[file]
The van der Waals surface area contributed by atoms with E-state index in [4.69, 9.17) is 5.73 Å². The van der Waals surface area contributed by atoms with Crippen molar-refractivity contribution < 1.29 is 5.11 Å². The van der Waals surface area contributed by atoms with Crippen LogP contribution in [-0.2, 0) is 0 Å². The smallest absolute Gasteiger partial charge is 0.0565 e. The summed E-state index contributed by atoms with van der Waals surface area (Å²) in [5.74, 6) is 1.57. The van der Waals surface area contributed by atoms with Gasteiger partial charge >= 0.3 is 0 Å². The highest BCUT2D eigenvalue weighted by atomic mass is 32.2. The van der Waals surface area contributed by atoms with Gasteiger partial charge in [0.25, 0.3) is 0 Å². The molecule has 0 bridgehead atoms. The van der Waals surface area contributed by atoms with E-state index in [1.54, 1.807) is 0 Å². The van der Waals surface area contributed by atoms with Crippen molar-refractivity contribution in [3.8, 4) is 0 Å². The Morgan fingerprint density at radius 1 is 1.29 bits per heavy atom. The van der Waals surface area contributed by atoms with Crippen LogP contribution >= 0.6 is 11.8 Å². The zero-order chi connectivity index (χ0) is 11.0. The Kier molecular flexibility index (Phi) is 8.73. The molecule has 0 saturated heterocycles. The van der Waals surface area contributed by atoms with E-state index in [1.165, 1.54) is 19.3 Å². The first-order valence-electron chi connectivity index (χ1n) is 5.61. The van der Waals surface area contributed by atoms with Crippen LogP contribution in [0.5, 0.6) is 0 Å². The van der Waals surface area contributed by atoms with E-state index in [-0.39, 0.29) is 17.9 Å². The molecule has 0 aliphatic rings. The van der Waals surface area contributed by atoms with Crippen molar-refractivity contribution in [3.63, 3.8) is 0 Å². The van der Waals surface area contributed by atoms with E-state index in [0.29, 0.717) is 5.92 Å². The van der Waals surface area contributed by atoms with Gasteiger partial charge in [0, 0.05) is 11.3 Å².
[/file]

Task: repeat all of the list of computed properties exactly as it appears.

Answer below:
The van der Waals surface area contributed by atoms with E-state index in [4.69, 9.17) is 5.73 Å². The van der Waals surface area contributed by atoms with Crippen molar-refractivity contribution < 1.29 is 5.11 Å². The van der Waals surface area contributed by atoms with Crippen LogP contribution in [-0.2, 0) is 0 Å². The smallest absolute Gasteiger partial charge is 0.0565 e. The summed E-state index contributed by atoms with van der Waals surface area (Å²) in [5.74, 6) is 1.57. The van der Waals surface area contributed by atoms with Gasteiger partial charge >= 0.3 is 0 Å². The highest BCUT2D eigenvalue weighted by atomic mass is 32.2. The van der Waals surface area contributed by atoms with Gasteiger partial charge in [0.25, 0.3) is 0 Å². The molecule has 0 bridgehead atoms. The van der Waals surface area contributed by atoms with E-state index in [1.54, 1.807) is 0 Å². The van der Waals surface area contributed by atoms with Crippen molar-refractivity contribution in [3.8, 4) is 0 Å². The Morgan fingerprint density at radius 1 is 1.29 bits per heavy atom. The van der Waals surface area contributed by atoms with Crippen LogP contribution >= 0.6 is 11.8 Å². The zero-order chi connectivity index (χ0) is 11.0. The Kier molecular flexibility index (Phi) is 8.73. The molecule has 0 saturated heterocycles. The van der Waals surface area contributed by atoms with E-state index in [1.165, 1.54) is 19.3 Å². The first-order valence-electron chi connectivity index (χ1n) is 5.61. The van der Waals surface area contributed by atoms with Crippen LogP contribution in [0.5, 0.6) is 0 Å². The van der Waals surface area contributed by atoms with E-state index in [-0.39, 0.29) is 17.9 Å². The molecule has 0 aliphatic rings. The van der Waals surface area contributed by atoms with Crippen molar-refractivity contribution in [3.63, 3.8) is 0 Å². The van der Waals surface area contributed by atoms with E-state index in [0.29, 0.717) is 5.92 Å². The van der Waals surface area contributed by atoms with Gasteiger partial charge in [0, 0.05) is 11.3 Å².